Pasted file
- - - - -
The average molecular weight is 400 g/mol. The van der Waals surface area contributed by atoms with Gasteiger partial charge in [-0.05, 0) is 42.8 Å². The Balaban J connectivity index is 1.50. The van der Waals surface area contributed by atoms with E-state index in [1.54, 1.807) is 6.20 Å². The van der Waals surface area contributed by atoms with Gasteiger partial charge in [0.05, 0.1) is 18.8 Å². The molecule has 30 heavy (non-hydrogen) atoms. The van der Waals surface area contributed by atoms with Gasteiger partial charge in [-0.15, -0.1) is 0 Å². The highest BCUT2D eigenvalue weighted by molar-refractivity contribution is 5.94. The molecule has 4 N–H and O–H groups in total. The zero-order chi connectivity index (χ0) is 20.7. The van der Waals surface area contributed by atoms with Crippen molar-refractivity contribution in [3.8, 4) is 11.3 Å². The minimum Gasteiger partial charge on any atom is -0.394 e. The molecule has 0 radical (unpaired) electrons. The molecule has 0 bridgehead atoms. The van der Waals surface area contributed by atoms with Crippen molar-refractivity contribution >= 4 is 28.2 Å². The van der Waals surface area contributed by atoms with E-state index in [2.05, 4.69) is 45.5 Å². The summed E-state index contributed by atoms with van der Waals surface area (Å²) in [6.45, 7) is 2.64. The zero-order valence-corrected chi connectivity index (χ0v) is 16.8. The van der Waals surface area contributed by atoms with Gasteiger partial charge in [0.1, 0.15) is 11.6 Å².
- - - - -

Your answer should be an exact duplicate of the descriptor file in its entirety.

The average molecular weight is 400 g/mol. The van der Waals surface area contributed by atoms with Gasteiger partial charge in [-0.05, 0) is 42.8 Å². The Balaban J connectivity index is 1.50. The van der Waals surface area contributed by atoms with E-state index in [1.54, 1.807) is 6.20 Å². The van der Waals surface area contributed by atoms with Gasteiger partial charge in [0.05, 0.1) is 18.8 Å². The molecule has 30 heavy (non-hydrogen) atoms. The van der Waals surface area contributed by atoms with Gasteiger partial charge in [-0.15, -0.1) is 0 Å². The highest BCUT2D eigenvalue weighted by molar-refractivity contribution is 5.94. The molecule has 4 N–H and O–H groups in total. The zero-order chi connectivity index (χ0) is 20.7. The van der Waals surface area contributed by atoms with Crippen molar-refractivity contribution in [3.8, 4) is 11.3 Å². The minimum Gasteiger partial charge on any atom is -0.394 e. The molecule has 0 radical (unpaired) electrons. The molecule has 0 bridgehead atoms. The van der Waals surface area contributed by atoms with Crippen molar-refractivity contribution >= 4 is 28.2 Å². The van der Waals surface area contributed by atoms with E-state index in [2.05, 4.69) is 45.5 Å². The summed E-state index contributed by atoms with van der Waals surface area (Å²) in [6.45, 7) is 2.64. The zero-order valence-corrected chi connectivity index (χ0v) is 16.8. The van der Waals surface area contributed by atoms with Gasteiger partial charge in [0.1, 0.15) is 11.6 Å².